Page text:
Wednesday, March 20, 2013

Magic in Stories for Children: Part Fifteen - More Magical Objects

In my fifth novel, The Heretic’s Tomb, Lady Isabella Devereaux comes into the possession of a mysterious amulet that has the power to restore life to the recently deceased. Living at the time of the Black Death in 1349, the noble and virtuous Lady Isabella intends to use the mysterious artifact to cure the relentless disease. However, the villain of the piece, Sir Roger de Walsingham, is also determined to secure the amulet for himself, in order to raise an army of the dead in order to seize the kingdom and make himself King of England.

Tolkien’s tale also features other magical objects such the sword wielded by Frodo which can detect the oncoming presence of orcs, while fans of Harry Potter are familiar with Harry’s invisibility cloak and his marauder’s map, by which he can observe the movements of others in the corridors of Hogwarts. Wands are wielded by all the leading characters in the Harry Potter series and Gandalf in Lord of the Rings has his trusty staff. Other fantasy tales are imbued with objects of a similar nature. Although the lead character in a fantasy tale may be endowed with magical abilities or have the power to cast spells and enchantments, the fact that a wand, staff or other means is used to help cast the spell also helps the story be more believable. The use of an object to help them, an aid to magic if you like, makes opposition to the magical character, whether good or bad, much more feasible. If the staff or wand is lost or damaged, the wizard is either helpless or at least less powerful, making the story more interesting by adding conflict.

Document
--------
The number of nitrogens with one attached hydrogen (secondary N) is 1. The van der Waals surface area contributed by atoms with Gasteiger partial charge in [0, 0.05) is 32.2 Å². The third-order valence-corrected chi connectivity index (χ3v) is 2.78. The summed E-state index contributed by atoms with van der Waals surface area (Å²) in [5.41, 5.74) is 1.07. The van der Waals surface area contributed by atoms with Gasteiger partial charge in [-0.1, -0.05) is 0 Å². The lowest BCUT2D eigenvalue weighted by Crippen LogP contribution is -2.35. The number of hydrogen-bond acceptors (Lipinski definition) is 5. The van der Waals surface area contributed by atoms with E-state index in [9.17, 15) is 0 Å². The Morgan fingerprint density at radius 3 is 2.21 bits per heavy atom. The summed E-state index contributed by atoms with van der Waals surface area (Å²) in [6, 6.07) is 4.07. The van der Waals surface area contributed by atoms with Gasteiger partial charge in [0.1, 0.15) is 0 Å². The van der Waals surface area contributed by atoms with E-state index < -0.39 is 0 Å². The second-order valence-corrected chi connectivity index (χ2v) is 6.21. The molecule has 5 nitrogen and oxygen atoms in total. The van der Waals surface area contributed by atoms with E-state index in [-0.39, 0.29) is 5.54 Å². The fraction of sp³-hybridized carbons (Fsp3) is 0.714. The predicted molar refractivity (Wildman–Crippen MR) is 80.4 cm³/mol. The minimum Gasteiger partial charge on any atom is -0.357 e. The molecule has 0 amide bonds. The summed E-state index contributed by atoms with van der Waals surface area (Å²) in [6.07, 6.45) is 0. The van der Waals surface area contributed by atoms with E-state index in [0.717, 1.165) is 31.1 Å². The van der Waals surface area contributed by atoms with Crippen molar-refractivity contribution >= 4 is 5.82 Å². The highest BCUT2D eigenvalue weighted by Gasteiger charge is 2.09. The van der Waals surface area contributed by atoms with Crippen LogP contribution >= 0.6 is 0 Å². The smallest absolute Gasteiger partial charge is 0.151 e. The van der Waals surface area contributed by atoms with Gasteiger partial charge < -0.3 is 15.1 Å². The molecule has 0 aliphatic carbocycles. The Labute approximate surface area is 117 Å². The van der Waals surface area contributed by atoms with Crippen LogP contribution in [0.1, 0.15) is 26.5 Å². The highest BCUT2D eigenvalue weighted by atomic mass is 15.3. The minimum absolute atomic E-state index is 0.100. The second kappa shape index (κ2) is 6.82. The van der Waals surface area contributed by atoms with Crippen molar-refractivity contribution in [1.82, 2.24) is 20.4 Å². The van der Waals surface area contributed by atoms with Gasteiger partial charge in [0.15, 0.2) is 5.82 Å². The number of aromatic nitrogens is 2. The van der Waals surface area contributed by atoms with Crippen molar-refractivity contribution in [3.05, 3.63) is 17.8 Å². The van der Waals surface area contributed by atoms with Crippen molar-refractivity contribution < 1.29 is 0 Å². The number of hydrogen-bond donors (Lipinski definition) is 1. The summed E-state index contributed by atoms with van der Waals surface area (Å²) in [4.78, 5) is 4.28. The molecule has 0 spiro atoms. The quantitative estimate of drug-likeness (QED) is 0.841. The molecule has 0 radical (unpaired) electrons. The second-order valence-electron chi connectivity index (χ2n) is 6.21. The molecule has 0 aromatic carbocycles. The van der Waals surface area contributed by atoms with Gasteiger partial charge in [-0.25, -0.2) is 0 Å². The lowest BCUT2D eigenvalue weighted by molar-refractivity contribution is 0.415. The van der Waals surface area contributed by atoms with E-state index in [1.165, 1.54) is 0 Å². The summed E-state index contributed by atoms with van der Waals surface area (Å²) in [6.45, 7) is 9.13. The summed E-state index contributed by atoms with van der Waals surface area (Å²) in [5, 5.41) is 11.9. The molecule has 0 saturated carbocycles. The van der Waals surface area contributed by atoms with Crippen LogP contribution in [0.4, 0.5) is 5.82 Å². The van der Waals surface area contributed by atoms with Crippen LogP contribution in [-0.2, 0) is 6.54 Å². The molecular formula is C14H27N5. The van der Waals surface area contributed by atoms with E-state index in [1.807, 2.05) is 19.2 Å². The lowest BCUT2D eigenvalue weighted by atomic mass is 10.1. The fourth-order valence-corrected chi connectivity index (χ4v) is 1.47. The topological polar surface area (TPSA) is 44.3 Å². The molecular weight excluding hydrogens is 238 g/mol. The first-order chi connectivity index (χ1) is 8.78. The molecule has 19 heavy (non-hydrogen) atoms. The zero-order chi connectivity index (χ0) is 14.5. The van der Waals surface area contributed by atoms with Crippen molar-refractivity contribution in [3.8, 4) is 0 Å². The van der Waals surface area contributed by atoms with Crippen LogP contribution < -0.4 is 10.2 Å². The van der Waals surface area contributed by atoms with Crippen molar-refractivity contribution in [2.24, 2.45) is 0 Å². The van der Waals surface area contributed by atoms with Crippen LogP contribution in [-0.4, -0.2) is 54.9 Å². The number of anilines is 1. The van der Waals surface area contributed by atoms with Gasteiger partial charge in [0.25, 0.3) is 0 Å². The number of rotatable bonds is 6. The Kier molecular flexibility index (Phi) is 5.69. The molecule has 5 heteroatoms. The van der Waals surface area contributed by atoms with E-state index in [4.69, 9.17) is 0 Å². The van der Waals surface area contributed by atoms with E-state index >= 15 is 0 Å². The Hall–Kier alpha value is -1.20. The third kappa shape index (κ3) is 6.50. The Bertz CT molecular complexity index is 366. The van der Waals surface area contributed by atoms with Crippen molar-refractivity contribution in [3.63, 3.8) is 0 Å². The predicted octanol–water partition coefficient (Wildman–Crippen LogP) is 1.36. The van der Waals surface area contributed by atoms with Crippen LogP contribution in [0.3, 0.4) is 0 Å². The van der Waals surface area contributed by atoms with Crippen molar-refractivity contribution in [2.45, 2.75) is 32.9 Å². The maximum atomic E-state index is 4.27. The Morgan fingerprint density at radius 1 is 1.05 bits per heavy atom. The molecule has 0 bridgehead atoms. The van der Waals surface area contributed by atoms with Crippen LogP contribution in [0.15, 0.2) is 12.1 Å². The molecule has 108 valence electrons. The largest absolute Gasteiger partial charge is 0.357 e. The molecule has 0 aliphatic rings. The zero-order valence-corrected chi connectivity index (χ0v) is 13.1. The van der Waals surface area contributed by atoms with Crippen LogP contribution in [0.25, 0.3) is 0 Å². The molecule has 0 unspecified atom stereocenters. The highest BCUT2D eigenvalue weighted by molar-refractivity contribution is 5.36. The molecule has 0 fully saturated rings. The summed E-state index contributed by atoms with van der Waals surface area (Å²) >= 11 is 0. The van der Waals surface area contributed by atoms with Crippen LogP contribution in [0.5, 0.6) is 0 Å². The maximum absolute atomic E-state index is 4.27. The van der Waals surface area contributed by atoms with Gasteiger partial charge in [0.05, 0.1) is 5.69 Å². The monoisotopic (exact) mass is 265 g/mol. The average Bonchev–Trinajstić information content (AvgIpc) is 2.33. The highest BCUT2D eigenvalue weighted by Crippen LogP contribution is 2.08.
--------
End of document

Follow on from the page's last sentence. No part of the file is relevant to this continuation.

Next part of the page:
Learn more about The Alchemist's PortraitThe Sorcerer's LetterboxThe Clone Conspiracy,  The Emerald CurseThe Heretic's TombThe Doomsday MaskThe Time Camera and my many non-fiction books on my website.

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